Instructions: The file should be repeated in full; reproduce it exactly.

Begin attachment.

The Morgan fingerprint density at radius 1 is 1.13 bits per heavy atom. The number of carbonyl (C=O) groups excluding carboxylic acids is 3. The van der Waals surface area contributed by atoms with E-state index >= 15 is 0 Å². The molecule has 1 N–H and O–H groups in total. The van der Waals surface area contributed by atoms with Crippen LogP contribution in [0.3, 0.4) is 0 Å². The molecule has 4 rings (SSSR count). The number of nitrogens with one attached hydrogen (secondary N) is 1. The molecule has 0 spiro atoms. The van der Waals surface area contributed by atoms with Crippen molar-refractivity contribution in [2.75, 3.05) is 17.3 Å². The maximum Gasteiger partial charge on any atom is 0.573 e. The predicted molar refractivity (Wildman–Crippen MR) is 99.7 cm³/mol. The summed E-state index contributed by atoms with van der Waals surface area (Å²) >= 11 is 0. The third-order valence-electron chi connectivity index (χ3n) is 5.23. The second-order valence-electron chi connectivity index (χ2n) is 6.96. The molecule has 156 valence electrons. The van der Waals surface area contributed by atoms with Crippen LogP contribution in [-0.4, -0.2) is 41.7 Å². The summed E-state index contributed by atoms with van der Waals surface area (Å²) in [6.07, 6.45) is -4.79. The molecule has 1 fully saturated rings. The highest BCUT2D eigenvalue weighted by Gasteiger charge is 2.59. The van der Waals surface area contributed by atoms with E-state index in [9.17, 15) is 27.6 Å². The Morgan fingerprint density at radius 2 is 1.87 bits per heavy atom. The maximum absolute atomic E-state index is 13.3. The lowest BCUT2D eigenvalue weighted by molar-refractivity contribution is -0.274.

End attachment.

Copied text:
The Morgan fingerprint density at radius 1 is 1.13 bits per heavy atom. The number of carbonyl (C=O) groups excluding carboxylic acids is 3. The van der Waals surface area contributed by atoms with E-state index >= 15 is 0 Å². The molecule has 1 N–H and O–H groups in total. The van der Waals surface area contributed by atoms with Crippen LogP contribution in [0.3, 0.4) is 0 Å². The molecule has 4 rings (SSSR count). The number of nitrogens with one attached hydrogen (secondary N) is 1. The molecule has 0 spiro atoms. The van der Waals surface area contributed by atoms with Crippen molar-refractivity contribution in [2.75, 3.05) is 17.3 Å². The maximum Gasteiger partial charge on any atom is 0.573 e. The predicted molar refractivity (Wildman–Crippen MR) is 99.7 cm³/mol. The summed E-state index contributed by atoms with van der Waals surface area (Å²) >= 11 is 0. The third-order valence-electron chi connectivity index (χ3n) is 5.23. The second-order valence-electron chi connectivity index (χ2n) is 6.96. The molecule has 156 valence electrons. The van der Waals surface area contributed by atoms with Crippen LogP contribution in [-0.4, -0.2) is 41.7 Å². The summed E-state index contributed by atoms with van der Waals surface area (Å²) in [6.07, 6.45) is -4.79. The molecule has 1 fully saturated rings. The highest BCUT2D eigenvalue weighted by Gasteiger charge is 2.59. The van der Waals surface area contributed by atoms with E-state index in [9.17, 15) is 27.6 Å². The Morgan fingerprint density at radius 2 is 1.87 bits per heavy atom. The maximum absolute atomic E-state index is 13.3. The lowest BCUT2D eigenvalue weighted by molar-refractivity contribution is -0.274.